Randy January 27, 2017 at 12:45 am - Reply

    Hello,

    I need help in finding documentation to show my home care patient. He is a quadriplegic who receives 24 hour nursing care from RNs and LPNs. He recently had his mother buy him some over-the-counter Melatonin to take at HS. He wants us to give it to him but we have no doctor’s order. I tried to explain to him that if it is not on the POC we can’t give it…unless there is new written and signed order by the doctor. He is asking me to show him documentation regarding this law. I googled it but can’t seem to find the right document. Can you direct me to one?

    Thanks!
    Randy, RN

    • Sallie Jimenez
      Sallie Jimenez February 6, 2017 at 3:22 pm - Reply

      Hello Randy,

      The best source for the information you need would be the home care organization with which you work. If their policies are based on legislation, they would probably have that information on record.

      Thank you for your question.

  2. Avatar
    Katherine Garza December 12, 2017 at 8:40 am - Reply

    Salutations

    My home health care company requires me to sign the MAR of a patient I do not give medication to. I don’t like the possibility for fraud by someone entering my initials on the MAR. What can I do? My DON say’s it is company policy.

  3. Avatar
    Vickie Keys June 4, 2018 at 11:06 am - Reply

    I work in a VA facility. They are asking that I pull medication from a pixis machine that will record it under my name and day shift will administer the medication. They ask night shift to pull medication for day shift. The pills are in a prepackaged bag and are scanned before given but how do I know those but pills were actually given? They are pulled under my name.

  4. Avatar
    Stan Anderson November 21, 2018 at 1:52 pm - Reply

    Hello and thank you for what you do. I understand in homecare environments certified medication technicians are able to administer medications to patients. Is there a federal or like law which states it is required for a nurse to administer a medication in a hospital setting, or are there alternate options such as a medication technician, an LPN, or other?

  5. Avatar
    Alfred B. Saye May 3, 2019 at 8:27 am - Reply

    A nurse is working in a public health clinic. A 15-years old with no known allergies is diagnosed with syphilis and prescribed 1 dose of 2 million units of procaine penicillin G intramuscularly (IM).
    1. Developmentally, why is this drug a good choice for this patient?
    2. The patient asks why he cannot get medication in a pill. How should the nurse respond?
    3. Describe the technique the nurse should use to administer this IM injection, including precautions to prevent administration complications.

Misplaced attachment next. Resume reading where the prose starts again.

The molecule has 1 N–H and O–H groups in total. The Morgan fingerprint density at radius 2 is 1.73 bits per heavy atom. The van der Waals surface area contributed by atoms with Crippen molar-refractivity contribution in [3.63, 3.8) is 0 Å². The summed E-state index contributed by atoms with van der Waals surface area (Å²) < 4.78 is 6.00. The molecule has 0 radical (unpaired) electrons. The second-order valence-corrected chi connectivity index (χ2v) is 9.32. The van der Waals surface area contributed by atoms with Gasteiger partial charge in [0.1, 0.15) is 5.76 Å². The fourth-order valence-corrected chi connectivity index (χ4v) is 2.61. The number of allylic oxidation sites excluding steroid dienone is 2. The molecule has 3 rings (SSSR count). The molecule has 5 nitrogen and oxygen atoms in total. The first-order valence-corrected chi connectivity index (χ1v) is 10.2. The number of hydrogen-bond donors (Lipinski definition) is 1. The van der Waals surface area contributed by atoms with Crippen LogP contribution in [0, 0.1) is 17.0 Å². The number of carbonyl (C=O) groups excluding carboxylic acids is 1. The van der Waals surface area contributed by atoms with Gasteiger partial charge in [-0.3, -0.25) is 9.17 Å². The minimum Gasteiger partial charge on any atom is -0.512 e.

4. The patient has denied an allergy to penicillin. why does the nurse need to be cautious about possible allergy?
    5. What action/policies should the clinic have in place to prevent death from an anaphylatic reaction?

  6. Avatar
    Kris May 10, 2019 at 6:59 pm - Reply

    As the only private duty nurse for a complex and fragile client, the mother refuses to document in the MARs and TARs….she feels as the mother. she shouldn’t have to. I have requested this twice, stating I need to see the documentation, and as much information as possible to provide safe and appropriate care.
    The mother is overwhelmed with the care hours, and resents having to provide care. yet she does an outstanding job.
    What are my options and responsibilities to the client?
    I have educated her and she remains resistive, yet she is paid as a personal support worker by the State. Does anyone have advice? Thank you.

  7. Avatar
    Abdikadir hassan abdi October 31, 2019 at 6:05 pm - Reply

    I need to learn general pharmacology.I’m Somali Bantu man who is living in Kenya I’m a refugee. in Kenya turkana west I’m 23 yes old I have completed primary up to glass 8 , I’m very interest to learn this pharmacology, in side my email,because in Kenya I’m not able to learn because money,because we are refugee,I would like to learn general pharmacology in side email if it’s free in America,for this general pharmacology

  8. Avatar
    Mrs. Williams May 9, 2020 at 5:47 pm - Reply

    my mother has dementia, is considered an incapacited individual. Her doctors have prescribed two pills a day, one to be given two times a day on Sunday only. She is staying with my sister and is being given eight different pills. We do not know what the other pills are. Her legal Guardian which is a company will not make any changes or take her for a second opinion. What are my legal rights and what can be done.